Provides researchers with guidance on how to access administrative data to conduct impact studies; the guide includes a discussion on meeting data compliance requirements and establishing data use agreements with the agencies involved in the data collection process.

“This guide provides practical guidance on how to obtain and use nonpublic administrative data for a randomized evaluation. Administrative data are information collected, used, and stored primarily for administrative (i.e., operational), rather than research, purposes. Government departments and other organizations collect administrative data for the purposes of registration, transaction, and record keeping, usually during the delivery of a service. Examples of administrative data include credit card transactions, sales records, electronic medical records, insurance claims, educational records, arrest records, and mortality records. This guide focuses on nonpublic (i.e., proprietary or confidential) administrative data that may be used in an individual-level randomized evaluation….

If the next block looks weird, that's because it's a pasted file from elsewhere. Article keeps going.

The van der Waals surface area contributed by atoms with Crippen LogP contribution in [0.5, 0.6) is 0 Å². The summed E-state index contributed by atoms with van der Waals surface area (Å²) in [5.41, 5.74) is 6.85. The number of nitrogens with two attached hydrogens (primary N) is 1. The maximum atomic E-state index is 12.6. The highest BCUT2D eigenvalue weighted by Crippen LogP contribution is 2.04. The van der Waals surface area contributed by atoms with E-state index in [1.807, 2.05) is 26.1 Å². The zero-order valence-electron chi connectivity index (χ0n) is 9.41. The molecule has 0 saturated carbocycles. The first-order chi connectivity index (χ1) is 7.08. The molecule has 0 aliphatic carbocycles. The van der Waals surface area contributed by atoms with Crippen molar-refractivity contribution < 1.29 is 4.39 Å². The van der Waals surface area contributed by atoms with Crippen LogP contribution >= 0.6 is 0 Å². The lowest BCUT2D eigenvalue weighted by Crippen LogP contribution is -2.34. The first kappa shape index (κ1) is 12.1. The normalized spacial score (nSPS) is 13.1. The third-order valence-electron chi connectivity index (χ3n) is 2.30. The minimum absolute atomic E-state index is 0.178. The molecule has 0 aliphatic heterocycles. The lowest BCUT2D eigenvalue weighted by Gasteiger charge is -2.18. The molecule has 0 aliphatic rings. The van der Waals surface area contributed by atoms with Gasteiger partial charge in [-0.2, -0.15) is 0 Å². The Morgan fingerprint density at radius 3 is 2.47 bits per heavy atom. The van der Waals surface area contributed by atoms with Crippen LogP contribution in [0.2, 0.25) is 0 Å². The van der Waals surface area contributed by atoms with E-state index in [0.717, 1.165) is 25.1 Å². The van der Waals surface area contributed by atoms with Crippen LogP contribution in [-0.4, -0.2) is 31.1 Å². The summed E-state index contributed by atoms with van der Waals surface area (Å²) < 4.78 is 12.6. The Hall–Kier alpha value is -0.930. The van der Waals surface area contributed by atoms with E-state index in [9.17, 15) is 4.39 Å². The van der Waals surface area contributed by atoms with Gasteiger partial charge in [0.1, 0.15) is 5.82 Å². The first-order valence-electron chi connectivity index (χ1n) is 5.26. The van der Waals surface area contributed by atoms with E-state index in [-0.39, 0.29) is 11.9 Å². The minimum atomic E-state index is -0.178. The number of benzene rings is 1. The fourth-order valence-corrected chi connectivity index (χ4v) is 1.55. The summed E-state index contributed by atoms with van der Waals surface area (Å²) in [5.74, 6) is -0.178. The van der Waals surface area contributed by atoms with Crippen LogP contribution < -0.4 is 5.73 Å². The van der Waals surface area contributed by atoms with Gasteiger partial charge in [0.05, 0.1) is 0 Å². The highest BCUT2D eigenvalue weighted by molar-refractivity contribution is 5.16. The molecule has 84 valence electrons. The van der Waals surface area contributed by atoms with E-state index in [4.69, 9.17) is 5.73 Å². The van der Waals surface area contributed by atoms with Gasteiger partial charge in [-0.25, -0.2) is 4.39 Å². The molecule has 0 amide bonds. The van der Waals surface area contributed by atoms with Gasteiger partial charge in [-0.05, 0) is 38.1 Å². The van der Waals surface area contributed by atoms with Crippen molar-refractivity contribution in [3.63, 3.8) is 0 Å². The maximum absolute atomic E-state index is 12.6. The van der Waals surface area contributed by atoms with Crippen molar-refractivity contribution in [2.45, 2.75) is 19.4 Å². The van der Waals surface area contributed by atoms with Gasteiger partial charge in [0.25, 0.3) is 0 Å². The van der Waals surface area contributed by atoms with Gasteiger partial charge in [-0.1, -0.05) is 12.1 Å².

Many of the concepts in this guide are applicable across countries and contexts. However, sections pertaining to compliance (particularly [the Health Insurance Portability and Accountability Act] and specific ethics requirements) are directly applicable only in the United States. Other jurisdictions with similar regulatory contexts may have similar legislation (e.g., the European Union has legislation on data protection), resulting in the general applicability of concepts across countries.


This guide focuses on the following topics:

  • Standardized processes for accessing administrative data
  • The ethical and legal framework surrounding the use of administrative data for randomized evaluations
  • Common challenges in using administrative data” (p.3).


The first half discusses the advantages of using administrative data; potential biases when using administrative data; how to find administrative data pertinent to your research; cost of administrative data; and ethics and compliance in using this type of data for impact studies.


The second half walks readers through the administrative data collection process. It starts with an overview of formulating a data request and encourages researchers to develop a data flow strategy during the design phase of their evaluation. Next it discusses data use agreements (DUAs), such as some of the items commonly found in these agreements. The guide closes with a discussion around maintaining the confidentiality of the administrative data and provides external resources for using this data.


(Abstractor: Author and Website Staff)